The penalties for driving under the influence, or DUI, are severe in Florida. The state has little tolerance for drunk (or impaired) drivers, and a conviction may come with life-changing consequences.
DUI penalties can depend on the history of the person accused however, there are numerous statutorily minimum mandatory penalties that must be imposed in all DUI cases. First-time offenders often face less harsh consequences than those with repeat convictions. Still, a first-time DUI is a serious matter.
If convicted, you may face time behind bars and will lose your driving privileges. You will also face probation, community services, counseling evaluations and sessions, DUI school, fines, court costs, immobilization of your car, possible vehicle interlock device as well as many other penalties. Fortunately, there may be several effective defenses against your charges, many of which are not dependent upon guilt or innocence. This, of course, depends on the facts surrounding your case. The best source of information in this matter is an experienced DUI attorney.
A Fort Lauderdale DUI lawyer from Leader & Leader, P.A. can evaluate your case, structure your defense, negotiate with the prosecution and litigate your case if it goes to trial. To schedule a consultation, call us today at 954-523-2020.
In the meantime, read on to learn four possible defenses against Florida DUI charges:
- Violation of Rights
The police are responsible for making arrests in accordance with the U.S. Constitution, which protects the rights of American citizens as well as the Florida Constitution and laws. For example, if the police fail to inform you of your Miranda Rights prior to arresting you, they may not be able to use certain statements, depending on the scenario. Failure to follow policies, procedures, requirements of law and/or violations of your rights may result in the court dismissing your case entirely.
- Unlawful Stop
In order to stop your vehicle legally, officers must have reasonable suspicion that you are driving under the influence or committing a crime, probable cause of a traffic infraction or be able to articulate another concern to justify the stop. If there was no ehttps://leader-law.com/2015/01/judge-refuses-to-reduce-the-bond-for-alleged-drunk-driver/vidence of erratic driving or obvious drunken behavior, then it may be possible to use an unlawful stop in your defense.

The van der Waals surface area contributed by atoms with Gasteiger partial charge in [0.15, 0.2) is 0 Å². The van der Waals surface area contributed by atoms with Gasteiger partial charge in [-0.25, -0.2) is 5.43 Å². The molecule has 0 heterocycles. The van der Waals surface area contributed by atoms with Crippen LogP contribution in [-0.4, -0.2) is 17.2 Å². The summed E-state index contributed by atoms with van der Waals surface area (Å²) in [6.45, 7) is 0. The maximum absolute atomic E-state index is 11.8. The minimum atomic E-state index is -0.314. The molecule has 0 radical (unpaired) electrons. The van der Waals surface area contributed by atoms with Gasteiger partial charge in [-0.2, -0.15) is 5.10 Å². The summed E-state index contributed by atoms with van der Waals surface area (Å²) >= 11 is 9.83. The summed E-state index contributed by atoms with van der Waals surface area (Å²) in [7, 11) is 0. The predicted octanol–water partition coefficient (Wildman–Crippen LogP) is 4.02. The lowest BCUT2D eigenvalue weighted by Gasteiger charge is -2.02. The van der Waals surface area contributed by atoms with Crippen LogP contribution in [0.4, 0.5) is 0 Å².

Florida courts are reluctant to let drunk drivers off the hook, but if you had to operate the vehicle out of a necessity, then your case may be dismissed. In most of these cases, necessity involves situations that require getting someone to the hospital for emergency medical assistance. In all candor, true necessity defenses are few and far between but have been utilized successfully in certain situations.
- Improper Testing
In Florida, the act of driving a vehicle means that you consent to sobriety tests if officer is properly conducting a DUI investigation. You can revoke the implied consent and refuse to do exercises or testing of your breath, blood or urine but that refusal can also have consequences. If you have a prior refusal, a second one can be charged as a criminal offense separate and apart from the DUI. In some situations you may be better off complying and others, refusing may be the best option. Unfortunately, there is not blanket advise as this must be discussed on a case to case basis.
Additionally, you can defend against chemical test evidence. While improper training is one defense to use, others include malfunctioning equipment, improper calibration and even inflated results because of certain things that could have been inhaled or ingested.
While DUI charges are overwhelming and frightening, there may be a way to beat or mitigate the penalties. This may be able to save you from the far-reaching consequences of a DUI, such as compulsory interlock ignition devices, hefty fines, a suspended license, time behind bars and profound increases in the cost of insurance.
To start planning your defense, call Leader & Leader, P.A. at 954-523-2020 to discuss your case with a Fort Lauderdale criminal attorney.